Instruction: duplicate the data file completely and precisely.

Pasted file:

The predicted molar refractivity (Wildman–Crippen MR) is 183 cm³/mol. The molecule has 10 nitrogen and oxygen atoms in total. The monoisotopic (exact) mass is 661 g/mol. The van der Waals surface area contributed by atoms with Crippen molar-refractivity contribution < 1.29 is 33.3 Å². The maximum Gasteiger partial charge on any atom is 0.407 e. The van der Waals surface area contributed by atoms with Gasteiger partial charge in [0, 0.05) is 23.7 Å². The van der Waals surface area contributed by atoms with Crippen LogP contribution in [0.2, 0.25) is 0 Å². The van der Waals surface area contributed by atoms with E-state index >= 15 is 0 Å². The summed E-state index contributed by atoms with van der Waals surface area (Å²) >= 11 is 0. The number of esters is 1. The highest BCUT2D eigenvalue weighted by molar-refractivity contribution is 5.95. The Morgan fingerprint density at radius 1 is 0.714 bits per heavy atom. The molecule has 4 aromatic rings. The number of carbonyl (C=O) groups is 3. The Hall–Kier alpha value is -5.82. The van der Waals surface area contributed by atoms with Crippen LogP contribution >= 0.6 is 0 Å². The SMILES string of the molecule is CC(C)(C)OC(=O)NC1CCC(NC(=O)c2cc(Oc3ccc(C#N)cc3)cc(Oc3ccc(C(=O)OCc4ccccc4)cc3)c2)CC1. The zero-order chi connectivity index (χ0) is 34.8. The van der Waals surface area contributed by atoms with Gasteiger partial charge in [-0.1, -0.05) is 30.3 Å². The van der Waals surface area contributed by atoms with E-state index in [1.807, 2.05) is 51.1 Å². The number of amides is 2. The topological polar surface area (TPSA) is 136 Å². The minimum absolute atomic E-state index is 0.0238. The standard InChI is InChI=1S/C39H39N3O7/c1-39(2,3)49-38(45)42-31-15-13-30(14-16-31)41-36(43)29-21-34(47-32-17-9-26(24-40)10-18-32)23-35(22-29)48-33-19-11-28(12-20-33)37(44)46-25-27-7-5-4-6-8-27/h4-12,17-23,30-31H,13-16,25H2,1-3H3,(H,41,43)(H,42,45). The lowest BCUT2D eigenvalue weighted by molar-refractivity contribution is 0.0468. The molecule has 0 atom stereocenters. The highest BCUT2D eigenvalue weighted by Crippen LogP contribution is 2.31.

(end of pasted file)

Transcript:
The predicted molar refractivity (Wildman–Crippen MR) is 183 cm³/mol. The molecule has 10 nitrogen and oxygen atoms in total. The monoisotopic (exact) mass is 661 g/mol. The van der Waals surface area contributed by atoms with Crippen molar-refractivity contribution < 1.29 is 33.3 Å². The maximum Gasteiger partial charge on any atom is 0.407 e. The van der Waals surface area contributed by atoms with Gasteiger partial charge in [0, 0.05) is 23.7 Å². The van der Waals surface area contributed by atoms with Crippen LogP contribution in [0.2, 0.25) is 0 Å². The van der Waals surface area contributed by atoms with E-state index >= 15 is 0 Å². The summed E-state index contributed by atoms with van der Waals surface area (Å²) >= 11 is 0. The number of esters is 1. The highest BCUT2D eigenvalue weighted by molar-refractivity contribution is 5.95. The Morgan fingerprint density at radius 1 is 0.714 bits per heavy atom. The molecule has 4 aromatic rings. The number of carbonyl (C=O) groups is 3. The Hall–Kier alpha value is -5.82. The van der Waals surface area contributed by atoms with Crippen LogP contribution >= 0.6 is 0 Å². The SMILES string of the molecule is CC(C)(C)OC(=O)NC1CCC(NC(=O)c2cc(Oc3ccc(C#N)cc3)cc(Oc3ccc(C(=O)OCc4ccccc4)cc3)c2)CC1. The zero-order chi connectivity index (χ0) is 34.8. The van der Waals surface area contributed by atoms with Gasteiger partial charge in [-0.1, -0.05) is 30.3 Å². The van der Waals surface area contributed by atoms with E-state index in [1.807, 2.05) is 51.1 Å². The number of amides is 2. The topological polar surface area (TPSA) is 136 Å². The minimum absolute atomic E-state index is 0.0238. The standard InChI is InChI=1S/C39H39N3O7/c1-39(2,3)49-38(45)42-31-15-13-30(14-16-31)41-36(43)29-21-34(47-32-17-9-26(24-40)10-18-32)23-35(22-29)48-33-19-11-28(12-20-33)37(44)46-25-27-7-5-4-6-8-27/h4-12,17-23,30-31H,13-16,25H2,1-3H3,(H,41,43)(H,42,45). The lowest BCUT2D eigenvalue weighted by molar-refractivity contribution is 0.0468. The molecule has 0 atom stereocenters. The highest BCUT2D eigenvalue weighted by Crippen LogP contribution is 2.31.